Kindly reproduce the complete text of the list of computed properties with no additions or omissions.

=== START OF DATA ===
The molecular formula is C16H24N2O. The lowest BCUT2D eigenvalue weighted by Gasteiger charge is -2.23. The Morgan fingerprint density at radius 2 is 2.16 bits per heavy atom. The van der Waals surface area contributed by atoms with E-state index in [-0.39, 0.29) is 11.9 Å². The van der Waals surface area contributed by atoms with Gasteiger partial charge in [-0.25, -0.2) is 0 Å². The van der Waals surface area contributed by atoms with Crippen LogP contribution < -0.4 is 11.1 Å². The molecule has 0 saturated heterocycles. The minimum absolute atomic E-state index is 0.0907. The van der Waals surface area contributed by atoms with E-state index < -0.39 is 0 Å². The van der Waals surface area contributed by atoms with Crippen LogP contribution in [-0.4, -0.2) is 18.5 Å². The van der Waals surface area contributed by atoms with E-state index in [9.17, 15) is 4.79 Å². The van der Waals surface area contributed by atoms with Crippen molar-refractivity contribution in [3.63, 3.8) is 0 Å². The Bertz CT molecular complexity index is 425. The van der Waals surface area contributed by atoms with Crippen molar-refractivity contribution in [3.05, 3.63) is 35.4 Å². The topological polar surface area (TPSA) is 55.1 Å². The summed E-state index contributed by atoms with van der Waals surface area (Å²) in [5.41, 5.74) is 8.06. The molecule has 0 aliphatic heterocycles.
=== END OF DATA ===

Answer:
The molecular formula is C16H24N2O. The lowest BCUT2D eigenvalue weighted by Gasteiger charge is -2.23. The Morgan fingerprint density at radius 2 is 2.16 bits per heavy atom. The van der Waals surface area contributed by atoms with E-state index in [-0.39, 0.29) is 11.9 Å². The van der Waals surface area contributed by atoms with Gasteiger partial charge in [-0.25, -0.2) is 0 Å². The van der Waals surface area contributed by atoms with Crippen LogP contribution < -0.4 is 11.1 Å². The molecule has 0 saturated heterocycles. The minimum absolute atomic E-state index is 0.0907. The van der Waals surface area contributed by atoms with E-state index < -0.39 is 0 Å². The van der Waals surface area contributed by atoms with Crippen LogP contribution in [-0.4, -0.2) is 18.5 Å². The van der Waals surface area contributed by atoms with E-state index in [9.17, 15) is 4.79 Å². The van der Waals surface area contributed by atoms with Crippen molar-refractivity contribution in [3.63, 3.8) is 0 Å². The Bertz CT molecular complexity index is 425. The van der Waals surface area contributed by atoms with Crippen molar-refractivity contribution in [3.05, 3.63) is 35.4 Å². The topological polar surface area (TPSA) is 55.1 Å². The summed E-state index contributed by atoms with van der Waals surface area (Å²) in [5.41, 5.74) is 8.06. The molecule has 0 aliphatic heterocycles.